Adolph Saurer AG based in Arbon, Switzerland was a manufacturer of trucks and buses under the Saurer and Berna (beginning in 1929) brand names, active between 1903 and 1982.
The origins of the company date back to 1853, when Franz Saurer (1806–1882) from Veringenstadt in Germany established an iron foundry for household goods near the Swiss town of Sankt Gallen. In 1863 he started production of Jacquard sewing machines in Arbon, from 1869 together with his sons as company associates of F. Saurer & Söhne. In 1896 his eldest surviving son Adolph Saurer (1841–1920) took over the company. He and his son Hippolyt (1878–1936) developed the enterprise as a joint-stock company.
From 1896 Saurer also manufactured petrol engines and the next year Hippolyt Saurer initiated the production of a phaeton body automobile run by a one-cylinder opposed-piston engine. From 1903 onwards Saurer concentrated on the production of commercial vehicles which soon gained a good reputation. The company ran subsidiary companies in Austria (1906–1959, in the end taken over by Steyr-Daimler-Puch), France (1910–1956, taken over by Unic), the United Kingdom (1927–1931, taken over by Armstrong Whitworth), and in Germany (1915–1918, taken over by MAN). In Italy, the Officine Meccaniche (OM) manufacturer was for many years licensee of Saurer engines and other mechanical units, which they used in their own ranges of trucks and buses. In Poland the state-owned Panstwowe Zaklady Inzynieryjne produced license-built Saurer engines and coach chassis used in the Zawrat bus. In the United States, the Saurer Motor Truck Company, headed by C.P. Coleman, had the rights to manufacture and sell heavy trucks under the Saurer brand name at its plant in Plainfield, New Jersey. In 1911, the Saurer Motor Truck Company merged with the Mack Brothers Motor Car Company of Allentown, Pennsylvania, to form the International Motor Truck Company (IMTC). IMTC would continue to make and sell trucks using the Saurer name until 1918. In 1922 IMTC would become Mack Trucks, Inc.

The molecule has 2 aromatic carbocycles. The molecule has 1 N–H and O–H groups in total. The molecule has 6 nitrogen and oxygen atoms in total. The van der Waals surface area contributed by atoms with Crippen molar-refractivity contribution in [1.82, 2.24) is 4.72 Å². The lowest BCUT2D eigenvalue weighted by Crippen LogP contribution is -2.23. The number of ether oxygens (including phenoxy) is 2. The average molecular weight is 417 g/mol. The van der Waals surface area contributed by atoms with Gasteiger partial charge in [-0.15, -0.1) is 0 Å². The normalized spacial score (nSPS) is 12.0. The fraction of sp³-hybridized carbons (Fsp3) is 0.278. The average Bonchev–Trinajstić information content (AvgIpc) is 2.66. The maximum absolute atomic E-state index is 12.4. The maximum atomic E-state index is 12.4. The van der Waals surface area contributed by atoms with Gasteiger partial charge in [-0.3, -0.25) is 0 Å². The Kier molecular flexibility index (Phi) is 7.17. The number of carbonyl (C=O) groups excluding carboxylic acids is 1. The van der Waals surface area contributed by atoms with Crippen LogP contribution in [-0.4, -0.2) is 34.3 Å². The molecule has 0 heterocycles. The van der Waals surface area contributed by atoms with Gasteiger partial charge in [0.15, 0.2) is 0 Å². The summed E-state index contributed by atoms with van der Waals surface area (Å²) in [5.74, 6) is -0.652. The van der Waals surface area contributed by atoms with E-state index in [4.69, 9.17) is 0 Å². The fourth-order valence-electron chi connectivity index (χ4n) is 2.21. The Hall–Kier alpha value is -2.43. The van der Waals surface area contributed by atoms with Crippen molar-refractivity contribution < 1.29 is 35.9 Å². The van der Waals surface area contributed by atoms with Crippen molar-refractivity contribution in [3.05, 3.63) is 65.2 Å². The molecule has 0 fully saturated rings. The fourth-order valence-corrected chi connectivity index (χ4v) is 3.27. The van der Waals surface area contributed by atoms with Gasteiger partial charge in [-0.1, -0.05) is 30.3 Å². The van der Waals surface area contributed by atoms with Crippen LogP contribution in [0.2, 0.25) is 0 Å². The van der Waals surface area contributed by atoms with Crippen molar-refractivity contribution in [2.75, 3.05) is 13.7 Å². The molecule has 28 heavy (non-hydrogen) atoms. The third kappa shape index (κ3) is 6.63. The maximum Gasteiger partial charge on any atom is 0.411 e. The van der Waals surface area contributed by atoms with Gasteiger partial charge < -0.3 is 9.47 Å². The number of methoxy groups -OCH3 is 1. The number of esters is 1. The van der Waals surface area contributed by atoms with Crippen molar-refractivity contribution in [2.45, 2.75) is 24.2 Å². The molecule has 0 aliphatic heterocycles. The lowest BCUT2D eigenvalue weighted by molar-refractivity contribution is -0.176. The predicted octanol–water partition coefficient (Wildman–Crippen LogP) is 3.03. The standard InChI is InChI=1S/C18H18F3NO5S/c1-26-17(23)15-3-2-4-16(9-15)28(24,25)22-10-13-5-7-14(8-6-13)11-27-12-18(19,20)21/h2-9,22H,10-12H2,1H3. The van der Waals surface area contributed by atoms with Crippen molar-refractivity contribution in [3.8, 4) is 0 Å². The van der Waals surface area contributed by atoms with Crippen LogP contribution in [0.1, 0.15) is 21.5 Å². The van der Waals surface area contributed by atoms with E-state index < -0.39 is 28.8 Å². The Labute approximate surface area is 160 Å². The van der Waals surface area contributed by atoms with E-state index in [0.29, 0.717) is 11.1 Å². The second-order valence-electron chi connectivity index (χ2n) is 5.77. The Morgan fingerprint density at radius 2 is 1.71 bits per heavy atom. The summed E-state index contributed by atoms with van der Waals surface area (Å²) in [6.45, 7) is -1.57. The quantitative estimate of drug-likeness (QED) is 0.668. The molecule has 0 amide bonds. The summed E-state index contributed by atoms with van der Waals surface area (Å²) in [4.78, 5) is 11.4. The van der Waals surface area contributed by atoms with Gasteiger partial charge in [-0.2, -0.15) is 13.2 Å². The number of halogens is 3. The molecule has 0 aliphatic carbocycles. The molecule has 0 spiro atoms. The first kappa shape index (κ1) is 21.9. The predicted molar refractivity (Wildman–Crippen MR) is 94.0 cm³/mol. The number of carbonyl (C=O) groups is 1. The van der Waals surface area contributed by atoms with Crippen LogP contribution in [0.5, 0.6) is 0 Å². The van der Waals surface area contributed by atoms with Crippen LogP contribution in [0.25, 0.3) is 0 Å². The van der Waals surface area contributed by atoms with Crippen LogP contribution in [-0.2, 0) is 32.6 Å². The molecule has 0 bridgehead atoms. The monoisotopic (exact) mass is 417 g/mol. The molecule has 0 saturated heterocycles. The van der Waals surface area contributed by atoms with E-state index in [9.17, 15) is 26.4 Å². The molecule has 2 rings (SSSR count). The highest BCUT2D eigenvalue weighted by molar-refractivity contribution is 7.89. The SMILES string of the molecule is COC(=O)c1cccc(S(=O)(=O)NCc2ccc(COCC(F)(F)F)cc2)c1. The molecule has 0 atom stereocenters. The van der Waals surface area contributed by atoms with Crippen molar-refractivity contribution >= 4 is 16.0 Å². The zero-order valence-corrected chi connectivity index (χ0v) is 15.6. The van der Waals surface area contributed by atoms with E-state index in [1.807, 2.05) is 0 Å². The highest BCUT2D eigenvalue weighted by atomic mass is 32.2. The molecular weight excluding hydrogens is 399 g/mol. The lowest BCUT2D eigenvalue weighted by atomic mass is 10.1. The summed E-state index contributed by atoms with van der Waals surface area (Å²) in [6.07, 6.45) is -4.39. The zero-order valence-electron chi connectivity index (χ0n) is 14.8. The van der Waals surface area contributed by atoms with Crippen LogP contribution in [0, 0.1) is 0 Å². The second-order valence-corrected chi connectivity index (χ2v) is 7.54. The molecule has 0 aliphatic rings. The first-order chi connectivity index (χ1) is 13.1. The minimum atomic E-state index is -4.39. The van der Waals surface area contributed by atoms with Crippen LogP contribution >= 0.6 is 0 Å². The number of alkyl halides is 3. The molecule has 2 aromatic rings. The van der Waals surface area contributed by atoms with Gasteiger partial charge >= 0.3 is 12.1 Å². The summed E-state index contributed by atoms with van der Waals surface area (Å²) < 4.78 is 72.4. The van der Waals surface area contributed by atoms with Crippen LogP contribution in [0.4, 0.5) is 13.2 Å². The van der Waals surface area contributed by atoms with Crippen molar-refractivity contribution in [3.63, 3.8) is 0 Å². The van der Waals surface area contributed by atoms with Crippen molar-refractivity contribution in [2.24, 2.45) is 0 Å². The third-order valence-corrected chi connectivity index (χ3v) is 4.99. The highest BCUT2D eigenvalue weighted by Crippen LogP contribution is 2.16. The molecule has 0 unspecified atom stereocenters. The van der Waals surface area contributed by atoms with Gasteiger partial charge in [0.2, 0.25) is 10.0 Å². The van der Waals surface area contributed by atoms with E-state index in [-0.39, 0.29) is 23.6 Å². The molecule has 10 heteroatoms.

In 1929 Saurer acquired its Swiss rival, Motorwagenfabrik Berna AG of Olten, but the Berna name was allowed to continue, badging the very same Saurer models. From 1932 on, trolleybuses were a very significant segment of Saurer production. Typically Saurer, or Berna, trolleybuses featured Brown, Boveri & Cie or Société Anonyme des Ateliers de Sécheron (SAAS) electric equipment and Carrosserie Hess bodies. Saurer trolleybuses operated in most of Central Europe countries.
Declining sales in the early 1980s saw the two leading Swiss truck makers, Saurer and FBW, forming a joint organization called Nutzfahrzeuggesellschaft Arbon & Wetzikon, proceeding with motorbus and trolleybus production under the NAW brand, while the last Saurer-badged truck sold in the open market was delivered in 1983. Four years later, in 1987, a model 10DM supplied to the Swiss Army meant the very last Saurer truck produced in history.
Related Model Buses
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